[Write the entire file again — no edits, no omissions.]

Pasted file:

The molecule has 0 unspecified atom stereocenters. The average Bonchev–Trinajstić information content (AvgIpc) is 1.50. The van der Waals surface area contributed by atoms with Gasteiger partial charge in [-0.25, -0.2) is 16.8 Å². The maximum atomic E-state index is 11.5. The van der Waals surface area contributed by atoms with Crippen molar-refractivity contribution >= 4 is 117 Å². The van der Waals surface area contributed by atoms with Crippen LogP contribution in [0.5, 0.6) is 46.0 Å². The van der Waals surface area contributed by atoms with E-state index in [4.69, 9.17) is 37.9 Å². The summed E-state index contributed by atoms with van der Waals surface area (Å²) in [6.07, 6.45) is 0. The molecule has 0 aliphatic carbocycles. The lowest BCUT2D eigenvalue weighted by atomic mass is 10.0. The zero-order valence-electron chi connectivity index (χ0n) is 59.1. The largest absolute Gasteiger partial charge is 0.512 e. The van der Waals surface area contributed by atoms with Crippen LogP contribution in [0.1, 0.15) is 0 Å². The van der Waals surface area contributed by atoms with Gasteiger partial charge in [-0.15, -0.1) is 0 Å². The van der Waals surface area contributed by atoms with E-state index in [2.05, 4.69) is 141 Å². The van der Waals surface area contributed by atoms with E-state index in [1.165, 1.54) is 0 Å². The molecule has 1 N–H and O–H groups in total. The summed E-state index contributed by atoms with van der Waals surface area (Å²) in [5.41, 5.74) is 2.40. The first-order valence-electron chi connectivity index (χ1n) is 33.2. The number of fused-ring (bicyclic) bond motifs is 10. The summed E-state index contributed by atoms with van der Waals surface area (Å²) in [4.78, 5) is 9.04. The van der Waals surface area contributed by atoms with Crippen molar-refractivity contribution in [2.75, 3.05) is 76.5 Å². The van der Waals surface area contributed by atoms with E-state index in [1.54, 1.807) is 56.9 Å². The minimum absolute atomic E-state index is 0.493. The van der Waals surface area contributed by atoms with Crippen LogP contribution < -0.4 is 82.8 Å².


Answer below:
The molecule has 0 unspecified atom stereocenters. The average Bonchev–Trinajstić information content (AvgIpc) is 1.50. The van der Waals surface area contributed by atoms with Gasteiger partial charge in [-0.25, -0.2) is 16.8 Å². The maximum atomic E-state index is 11.5. The van der Waals surface area contributed by atoms with Crippen molar-refractivity contribution >= 4 is 117 Å². The van der Waals surface area contributed by atoms with Crippen LogP contribution in [0.5, 0.6) is 46.0 Å². The van der Waals surface area contributed by atoms with E-state index in [4.69, 9.17) is 37.9 Å². The summed E-state index contributed by atoms with van der Waals surface area (Å²) in [6.07, 6.45) is 0. The molecule has 0 aliphatic carbocycles. The lowest BCUT2D eigenvalue weighted by atomic mass is 10.0. The zero-order valence-electron chi connectivity index (χ0n) is 59.1. The largest absolute Gasteiger partial charge is 0.512 e. The van der Waals surface area contributed by atoms with Crippen LogP contribution in [0.1, 0.15) is 0 Å². The van der Waals surface area contributed by atoms with Gasteiger partial charge in [-0.15, -0.1) is 0 Å². The van der Waals surface area contributed by atoms with E-state index in [2.05, 4.69) is 141 Å². The van der Waals surface area contributed by atoms with E-state index in [1.165, 1.54) is 0 Å². The molecule has 1 N–H and O–H groups in total. The summed E-state index contributed by atoms with van der Waals surface area (Å²) in [5.41, 5.74) is 2.40. The first-order valence-electron chi connectivity index (χ1n) is 33.2. The number of fused-ring (bicyclic) bond motifs is 10. The summed E-state index contributed by atoms with van der Waals surface area (Å²) in [4.78, 5) is 9.04. The van der Waals surface area contributed by atoms with Crippen molar-refractivity contribution in [2.75, 3.05) is 76.5 Å². The van der Waals surface area contributed by atoms with E-state index in [1.54, 1.807) is 56.9 Å². The minimum absolute atomic E-state index is 0.493. The van der Waals surface area contributed by atoms with Crippen LogP contribution < -0.4 is 82.8 Å².